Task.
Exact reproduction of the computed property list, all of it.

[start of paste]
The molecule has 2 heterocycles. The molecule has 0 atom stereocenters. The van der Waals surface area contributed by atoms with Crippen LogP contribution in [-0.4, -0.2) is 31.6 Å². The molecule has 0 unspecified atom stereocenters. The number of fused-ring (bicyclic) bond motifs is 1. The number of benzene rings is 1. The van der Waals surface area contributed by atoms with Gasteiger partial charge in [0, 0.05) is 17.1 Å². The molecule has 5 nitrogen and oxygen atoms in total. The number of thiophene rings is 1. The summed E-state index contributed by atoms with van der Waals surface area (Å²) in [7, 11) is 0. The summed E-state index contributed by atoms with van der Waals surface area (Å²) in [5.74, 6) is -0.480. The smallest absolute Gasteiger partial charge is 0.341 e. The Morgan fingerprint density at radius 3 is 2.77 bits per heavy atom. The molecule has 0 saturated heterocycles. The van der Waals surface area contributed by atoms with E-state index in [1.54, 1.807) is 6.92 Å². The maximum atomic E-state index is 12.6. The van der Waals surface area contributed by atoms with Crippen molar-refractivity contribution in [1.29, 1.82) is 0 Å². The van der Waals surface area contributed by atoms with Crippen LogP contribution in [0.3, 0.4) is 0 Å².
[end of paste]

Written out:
The molecule has 2 heterocycles. The molecule has 0 atom stereocenters. The van der Waals surface area contributed by atoms with Crippen LogP contribution in [-0.4, -0.2) is 31.6 Å². The molecule has 0 unspecified atom stereocenters. The number of fused-ring (bicyclic) bond motifs is 1. The number of benzene rings is 1. The van der Waals surface area contributed by atoms with Gasteiger partial charge in [0, 0.05) is 17.1 Å². The molecule has 5 nitrogen and oxygen atoms in total. The number of thiophene rings is 1. The summed E-state index contributed by atoms with van der Waals surface area (Å²) in [7, 11) is 0. The summed E-state index contributed by atoms with van der Waals surface area (Å²) in [5.74, 6) is -0.480. The smallest absolute Gasteiger partial charge is 0.341 e. The Morgan fingerprint density at radius 3 is 2.77 bits per heavy atom. The molecule has 0 saturated heterocycles. The van der Waals surface area contributed by atoms with E-state index in [1.54, 1.807) is 6.92 Å². The maximum atomic E-state index is 12.6. The van der Waals surface area contributed by atoms with Crippen molar-refractivity contribution in [1.29, 1.82) is 0 Å². The van der Waals surface area contributed by atoms with Crippen LogP contribution in [0.3, 0.4) is 0 Å².